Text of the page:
This view of the text, as described by Barthes, denotes a similar view on texts and their relation to each other within the field of literature, as described by Kristeva in her definition of intertextuality. Thus we see that Barthes presents a similar view, though from a different starting point, the point of the author of the text, and without Kristeva´s term ‘intertextuality’. When viewing the text as a tissue of quotations, Barthes sees no originality in any text produced by any author. In fact, he protests the notion of any original idea occurring to an author stating that what one might think of an ‘original thought’ in the mind of an author, is actually an inner ready-formed dictionary. Barthes thereby further reduces the role of the modern scriptor in the creation of text:
“His only power is to mix writings, to counter the ones with the others, in such a way as never to rest on any one of them. Did he wish to express himself, he ought at least to know that the inner ‘thing’ he thinks to ‘translate’ is itself only a ready-formed dictionary, its words only explainable through other words, and so on indefinitely” (Barthes, 146).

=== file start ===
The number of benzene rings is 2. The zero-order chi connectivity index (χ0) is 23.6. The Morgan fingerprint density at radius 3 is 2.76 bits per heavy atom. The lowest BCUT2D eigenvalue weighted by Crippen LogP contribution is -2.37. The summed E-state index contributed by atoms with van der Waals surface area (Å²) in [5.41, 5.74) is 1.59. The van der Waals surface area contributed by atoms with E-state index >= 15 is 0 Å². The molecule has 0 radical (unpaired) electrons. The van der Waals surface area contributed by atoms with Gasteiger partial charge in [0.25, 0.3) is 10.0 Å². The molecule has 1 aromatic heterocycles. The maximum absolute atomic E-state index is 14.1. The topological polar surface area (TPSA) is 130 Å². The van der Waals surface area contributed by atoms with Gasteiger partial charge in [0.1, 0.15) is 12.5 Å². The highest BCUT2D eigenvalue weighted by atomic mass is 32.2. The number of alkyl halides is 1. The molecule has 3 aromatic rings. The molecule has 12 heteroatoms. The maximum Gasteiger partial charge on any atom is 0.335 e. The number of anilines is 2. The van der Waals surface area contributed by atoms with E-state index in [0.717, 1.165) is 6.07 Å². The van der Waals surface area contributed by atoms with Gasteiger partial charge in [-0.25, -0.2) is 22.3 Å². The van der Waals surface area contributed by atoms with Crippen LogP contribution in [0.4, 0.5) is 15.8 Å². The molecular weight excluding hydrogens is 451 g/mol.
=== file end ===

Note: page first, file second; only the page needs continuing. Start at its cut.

Thus Barthes firmly establishes the death of the author, who according to Barthes has no power or original thought. With Roland Barthes’s theory of the death of the author, the contemporary field of literary criticism was challenged. Previous to this, critics used the author to explain the text. But with the separation of text and author, the text must be viewed as an entity on its own, independent from the author. Barthes sees this as setting the text free from the limitations imposed on it, when seen in connection with the author (Barthes, 147). Finally, the death of the author brings another component into play. This component is the reader:
“(…) a text is made of multiple writings, drawn from many cultures and entering into mutual relations of dialogue, parody, contestation, but there is one place where this multiplicity is focused and that place is the reader, not, as we hitherto said, the author. The reader is the space on which all the quotations that make up a writing are inscribed without any of them being lost; a text’s unity lies not in its origin but in its destination. (…) the birth of the reader must be at the cost of the death of the Author” (Barthes, 148).